John of Nepomuk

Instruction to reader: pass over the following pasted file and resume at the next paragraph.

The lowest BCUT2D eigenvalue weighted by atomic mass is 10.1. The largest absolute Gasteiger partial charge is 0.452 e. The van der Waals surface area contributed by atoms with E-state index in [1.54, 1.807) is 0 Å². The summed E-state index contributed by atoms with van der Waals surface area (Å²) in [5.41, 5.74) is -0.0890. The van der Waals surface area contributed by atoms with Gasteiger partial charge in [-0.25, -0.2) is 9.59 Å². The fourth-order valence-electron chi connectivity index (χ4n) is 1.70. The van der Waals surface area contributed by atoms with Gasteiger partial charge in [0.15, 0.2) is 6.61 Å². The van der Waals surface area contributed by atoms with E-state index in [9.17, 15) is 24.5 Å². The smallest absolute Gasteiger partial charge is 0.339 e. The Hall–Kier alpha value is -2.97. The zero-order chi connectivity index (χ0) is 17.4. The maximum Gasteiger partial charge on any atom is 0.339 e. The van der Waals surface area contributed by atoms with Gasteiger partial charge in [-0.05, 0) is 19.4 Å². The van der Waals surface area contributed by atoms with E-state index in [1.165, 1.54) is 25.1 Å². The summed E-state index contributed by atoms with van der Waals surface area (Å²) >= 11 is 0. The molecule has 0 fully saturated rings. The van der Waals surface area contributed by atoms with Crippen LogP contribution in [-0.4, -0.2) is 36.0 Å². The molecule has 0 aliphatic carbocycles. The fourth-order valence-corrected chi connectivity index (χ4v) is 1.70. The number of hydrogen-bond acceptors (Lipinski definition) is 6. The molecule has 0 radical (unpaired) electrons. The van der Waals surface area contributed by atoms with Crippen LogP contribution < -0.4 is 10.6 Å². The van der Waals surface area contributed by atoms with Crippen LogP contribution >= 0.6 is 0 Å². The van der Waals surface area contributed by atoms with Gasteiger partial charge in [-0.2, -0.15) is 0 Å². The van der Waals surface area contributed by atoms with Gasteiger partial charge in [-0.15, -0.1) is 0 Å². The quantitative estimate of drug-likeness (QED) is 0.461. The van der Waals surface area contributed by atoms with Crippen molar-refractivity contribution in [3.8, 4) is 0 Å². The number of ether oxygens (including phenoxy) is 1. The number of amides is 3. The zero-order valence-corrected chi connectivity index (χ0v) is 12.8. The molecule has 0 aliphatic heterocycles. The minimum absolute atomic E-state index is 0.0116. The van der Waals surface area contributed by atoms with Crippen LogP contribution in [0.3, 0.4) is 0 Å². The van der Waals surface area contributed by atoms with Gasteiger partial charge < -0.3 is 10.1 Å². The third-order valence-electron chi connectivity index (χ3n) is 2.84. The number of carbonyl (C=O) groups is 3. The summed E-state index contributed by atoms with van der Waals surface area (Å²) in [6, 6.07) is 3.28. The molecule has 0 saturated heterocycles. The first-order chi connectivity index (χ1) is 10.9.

John Of Nepomuk (more properly POMUK), a very popular Bohemian saint of the Roman Catholic Church, and honored by them as a martyr of the inviolability of the seal of confession. He was born at Pomuk, a village in the district of Klatau, about the middle of the 14th century. After taking orders, he rose rapidly to distinction. He was created a canon of the Cathedral of Prague, and eventually vicar general of the diocese. The queen, Sophia, the second wife of Wenzel or Wenceslaus IV, having selected him for her confessor, Wenceslaus, himself a man of most dissolute life, conceiving suspicions of her virtue, required of John to reveal to him what he knew of her life from the confessions which she had made to him. John steadfastly refused, and the king resolved to be revenged for the refusal. An opportunity occurred soon afterwards, when the monks of the Benedictine abbey of Kladran elected an abbot in opposition to the design of the king, who wished to bestow it upon one of his own dissolute favorites, and obtained from John, as vicar general, at once a confirmation of their choice. Wenceslaus, having first put him to the torture, at which he himself personally presided, had him tied hand and foot, and flung, already half dead from the rack, into the Moldau (March 1393). These historical facts have been considerably enlarged, and embellished with legendary additions, in his biography by Bohuslav Balbinus. According to these, his birth was signalled by miraculous signs, and after his martyrdom his body was discovered by a miraculous light which issued from it, was taken up, and buried with the greatest honor. Several able Romanist writers have frequently attempted to reconcile the points of conflict between the legend and the historical account. See Herzog, Real-Encyklop. 6, 749 sq.; Pelzel, Kaiser Wenceslaus, 1, 262 sq.; Wetzer u.Welte, Kirchen-Lex. 5, 725 sq. Dr. Otto Abel (Die Sage v. heil. Johan. v. Nep.). supposes the legend to be a Jesuitical invention, and to date from the restoration of popery in Bohemia, to serve as a popular counterpart to the martyrdom of Huss and Ziska. His memory is cherished with peculiar affection in his native country. He was canonized as a saint of the Roman Catholic Church by Benedict XIII in 1729, his feast being fixed for the 20th of March. By some historians, two distinct personages of the same name are enumerated — one the martyr of the confessional seal, the other of the resistance to the simoniacal tyranny of Wenceslaus; but the identity of the two is well sustained by Palacky, Gesch. von Bohmen, 3, 62. See Chambers, Cyclop. s.v.; Aschbach, Kirchen-Lex. 3, 556 sq.

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